So, last week was a week here chez Altieri. Between the steady stream of children who were our houseguests, emergency maintenance on our old city beater, and the hours Mrs. A. and I were keeping—both of us in Rome, working cases on US central time—the cleaning and tidying around here simply was not up to its usual snuff.
The endless meal prep took an especially heavy toll on the stove top.
The meals were delicious, accomplished with a surprising degree of economy, and well received (no casualties). There was some disarray in the other spaces of our abode, but more untidiness than squalor.
In the kitchen, we managed to keep the floors and counter spaces serviceable—I’m rather more persnickety than Mrs. A. in these regards, and she is very careful, indeed—but after pancakes, after tacos, after pasta and pancakes and burgers and dogs and fries for regiment-sized formations of semi-civilized prepubescent bipeds, the standard KP wipe-down of the burners was not getting the job done, and frankly, nether was I.
Inspired by John XXIII, I went to bed.
When I awoke, I set to work on the stove top. What should have been a five- or ten-minute operation took at least thirty, and involved a significant expense of elbow grease, as well as requiring the undersigned to bring hefty weight of experience in domesticity to spot all the grime, which gets in places one forgets are even there. One must be careful, and one must also be patient. An abrasive pad will take the carbonized pancake batter off the metallic surface quickly, but it will scratch. The Mohs scale is important.
The drop of egg white in the corner, the splash of pasta sauce that set over twelve hours (or was it twice that?) beneath the grating or in the well on which the burner cover sits, the burnt butter and bacon grease amalgam: each will come up only with the proper combination of cleaning product, time to soak, and pressure. At last, the job was done.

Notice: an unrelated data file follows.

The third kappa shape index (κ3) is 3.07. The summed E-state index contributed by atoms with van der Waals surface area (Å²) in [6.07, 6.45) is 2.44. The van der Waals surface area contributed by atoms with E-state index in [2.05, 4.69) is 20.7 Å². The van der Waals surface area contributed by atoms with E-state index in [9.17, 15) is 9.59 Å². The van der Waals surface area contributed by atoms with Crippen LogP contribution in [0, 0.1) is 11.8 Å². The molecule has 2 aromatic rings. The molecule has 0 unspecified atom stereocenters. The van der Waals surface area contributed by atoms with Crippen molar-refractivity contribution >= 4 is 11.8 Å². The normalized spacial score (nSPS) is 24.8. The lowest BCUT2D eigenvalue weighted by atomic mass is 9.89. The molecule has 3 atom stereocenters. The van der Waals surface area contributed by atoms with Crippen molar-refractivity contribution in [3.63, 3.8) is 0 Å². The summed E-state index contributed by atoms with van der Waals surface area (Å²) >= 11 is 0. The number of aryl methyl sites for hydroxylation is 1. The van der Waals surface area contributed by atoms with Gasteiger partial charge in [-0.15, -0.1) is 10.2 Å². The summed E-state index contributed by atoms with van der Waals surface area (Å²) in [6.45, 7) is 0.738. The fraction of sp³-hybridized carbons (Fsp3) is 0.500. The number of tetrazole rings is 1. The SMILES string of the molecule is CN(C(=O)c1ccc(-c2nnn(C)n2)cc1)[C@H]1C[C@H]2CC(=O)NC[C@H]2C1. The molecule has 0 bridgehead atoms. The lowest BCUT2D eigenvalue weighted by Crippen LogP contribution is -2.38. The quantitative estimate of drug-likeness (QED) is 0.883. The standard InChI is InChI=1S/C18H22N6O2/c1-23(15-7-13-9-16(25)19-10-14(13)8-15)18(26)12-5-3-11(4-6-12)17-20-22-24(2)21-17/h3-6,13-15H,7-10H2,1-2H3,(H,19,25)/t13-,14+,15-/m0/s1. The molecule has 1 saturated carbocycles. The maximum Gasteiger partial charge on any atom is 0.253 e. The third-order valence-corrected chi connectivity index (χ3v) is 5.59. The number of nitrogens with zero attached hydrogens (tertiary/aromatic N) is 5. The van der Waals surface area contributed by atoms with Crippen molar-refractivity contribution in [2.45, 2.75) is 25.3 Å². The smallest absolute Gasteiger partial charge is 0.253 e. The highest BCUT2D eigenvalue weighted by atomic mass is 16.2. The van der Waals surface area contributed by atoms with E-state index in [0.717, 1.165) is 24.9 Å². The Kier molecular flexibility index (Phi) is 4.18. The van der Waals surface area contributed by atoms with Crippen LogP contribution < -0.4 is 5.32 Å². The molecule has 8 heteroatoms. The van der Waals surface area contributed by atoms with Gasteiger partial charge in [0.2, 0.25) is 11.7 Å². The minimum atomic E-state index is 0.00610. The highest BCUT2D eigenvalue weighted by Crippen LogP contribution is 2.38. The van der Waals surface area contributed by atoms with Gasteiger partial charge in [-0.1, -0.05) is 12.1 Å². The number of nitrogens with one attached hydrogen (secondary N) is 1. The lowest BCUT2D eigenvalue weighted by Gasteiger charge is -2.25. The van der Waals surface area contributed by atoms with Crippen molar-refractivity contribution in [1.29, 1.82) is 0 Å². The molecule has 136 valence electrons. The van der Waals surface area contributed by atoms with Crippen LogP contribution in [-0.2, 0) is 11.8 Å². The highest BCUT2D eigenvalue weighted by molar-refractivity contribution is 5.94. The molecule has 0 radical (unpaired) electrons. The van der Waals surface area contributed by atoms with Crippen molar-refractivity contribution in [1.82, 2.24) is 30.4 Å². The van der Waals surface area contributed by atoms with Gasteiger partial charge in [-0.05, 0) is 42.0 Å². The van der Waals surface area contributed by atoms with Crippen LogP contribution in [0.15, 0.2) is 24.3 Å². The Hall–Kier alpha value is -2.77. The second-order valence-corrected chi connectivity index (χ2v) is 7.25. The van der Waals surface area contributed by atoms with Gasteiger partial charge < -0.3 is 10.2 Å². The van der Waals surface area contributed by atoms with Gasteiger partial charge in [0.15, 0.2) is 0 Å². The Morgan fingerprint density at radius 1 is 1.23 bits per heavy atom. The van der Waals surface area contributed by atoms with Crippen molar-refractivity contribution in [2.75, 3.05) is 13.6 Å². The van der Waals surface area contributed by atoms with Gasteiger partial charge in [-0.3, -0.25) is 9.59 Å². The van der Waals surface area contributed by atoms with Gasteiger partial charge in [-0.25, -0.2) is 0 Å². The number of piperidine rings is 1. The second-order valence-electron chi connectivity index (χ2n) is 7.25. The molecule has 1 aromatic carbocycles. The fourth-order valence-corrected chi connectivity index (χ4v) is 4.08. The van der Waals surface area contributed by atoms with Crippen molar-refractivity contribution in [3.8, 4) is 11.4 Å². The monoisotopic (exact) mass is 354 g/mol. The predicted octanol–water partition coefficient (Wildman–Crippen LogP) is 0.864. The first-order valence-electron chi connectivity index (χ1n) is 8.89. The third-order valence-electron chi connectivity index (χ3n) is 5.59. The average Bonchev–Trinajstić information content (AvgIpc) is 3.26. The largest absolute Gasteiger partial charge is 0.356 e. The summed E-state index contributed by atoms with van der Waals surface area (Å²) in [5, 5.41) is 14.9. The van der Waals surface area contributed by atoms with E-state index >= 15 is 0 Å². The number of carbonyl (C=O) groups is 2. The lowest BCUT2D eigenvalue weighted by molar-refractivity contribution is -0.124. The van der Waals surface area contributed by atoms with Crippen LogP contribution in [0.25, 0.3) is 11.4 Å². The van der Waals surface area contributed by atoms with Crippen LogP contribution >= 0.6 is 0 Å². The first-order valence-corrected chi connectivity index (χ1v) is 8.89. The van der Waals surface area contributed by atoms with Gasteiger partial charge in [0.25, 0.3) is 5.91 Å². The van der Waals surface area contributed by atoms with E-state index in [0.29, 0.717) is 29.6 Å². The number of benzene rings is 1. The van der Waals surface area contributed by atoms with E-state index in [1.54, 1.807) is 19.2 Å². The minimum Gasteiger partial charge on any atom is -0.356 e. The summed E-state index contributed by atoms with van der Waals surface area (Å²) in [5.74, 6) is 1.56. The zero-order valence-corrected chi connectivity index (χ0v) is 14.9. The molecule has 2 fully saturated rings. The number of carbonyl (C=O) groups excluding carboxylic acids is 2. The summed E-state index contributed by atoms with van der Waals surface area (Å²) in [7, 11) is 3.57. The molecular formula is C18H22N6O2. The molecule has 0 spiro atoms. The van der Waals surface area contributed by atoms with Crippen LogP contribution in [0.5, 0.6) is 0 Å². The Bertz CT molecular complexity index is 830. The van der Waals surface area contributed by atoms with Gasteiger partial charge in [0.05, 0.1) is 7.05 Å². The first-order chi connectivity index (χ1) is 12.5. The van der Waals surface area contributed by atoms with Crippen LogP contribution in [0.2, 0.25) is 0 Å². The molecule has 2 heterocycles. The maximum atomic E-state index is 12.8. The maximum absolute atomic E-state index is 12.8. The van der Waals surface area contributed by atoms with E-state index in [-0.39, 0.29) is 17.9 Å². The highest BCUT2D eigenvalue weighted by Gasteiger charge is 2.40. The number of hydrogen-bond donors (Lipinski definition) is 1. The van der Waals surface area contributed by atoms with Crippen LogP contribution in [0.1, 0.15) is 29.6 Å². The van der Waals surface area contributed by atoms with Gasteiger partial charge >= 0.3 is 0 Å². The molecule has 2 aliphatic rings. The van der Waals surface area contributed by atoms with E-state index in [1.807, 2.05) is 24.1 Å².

Just in time to start lunch.
I mention all this, because it dawned on me as I was hunting for stains and grease and grime, that one of the reasons our hierarchical leadership have such a hard time getting a handle on the institutional filth, corruption, and rot in the Church, is that most bishops have never cleaned stove tops as a matter of course.
That’s not an easy a problem to fix.
Certainly, it isn’t as straightforward as saying, “Put them in the kitchen!” and letting nature take its course. If you doubt me, try it with a child. The semblance of order a child will achieve, after two hours’ free rein in a domestic kitchen, will be entirely illusory and surface-level at best. At worst, it will involve the police, fire department, hazmat, and poison control. If it does not immediately involve all those, the project will eventually require the remedial intervention of pest control.
None of that will be the child’s fault.
Practically destitute of necessary life experience, unpracticed in attention to obscure practical detail, and wanting for real exposure to consequence, hence lacking in προαίρεσις, the child cannot be reasonably expected to dispose pots and pans safely and conveniently, store foodstuffs properly, place and attach appliances at once securely and with a view to appropriate use, or do any of the hundred-hundred things conducive to good culinary order.
Nota bene. This would be true of “good” children at least as well as it would be true of “bad” ones. Indeed, the good child, motivated principally by pleasant nature and fairytale sense of reality—both charming attributes in a child—would be as like as not to produce more baleful effects. Deliberate mayhem may cause more severe consternation in the short term, but it is usually easy enough—or at least a straightforward matter—to remedy. A judicious application of money is usually sufficient to the task.
Indulging a child in this way, however, could well produce persistent and disastrous consequences.
What if the child develops a taste for “organizing” the cupboards or “testing” the blender? What if the child fails to grasp that the original exercise was mostly in fun, and only meant incidentally to be edifying? What if the child takes umbrage at seeing sincere and generous actions unceremoniously undone? Again, children of the more intelligent and sensitive sorts will be at least as likely to react badly to any correction.
Still, children are teachable.
Christopher Altieri is Rome bureau chief and international editor of the Catholic Herald.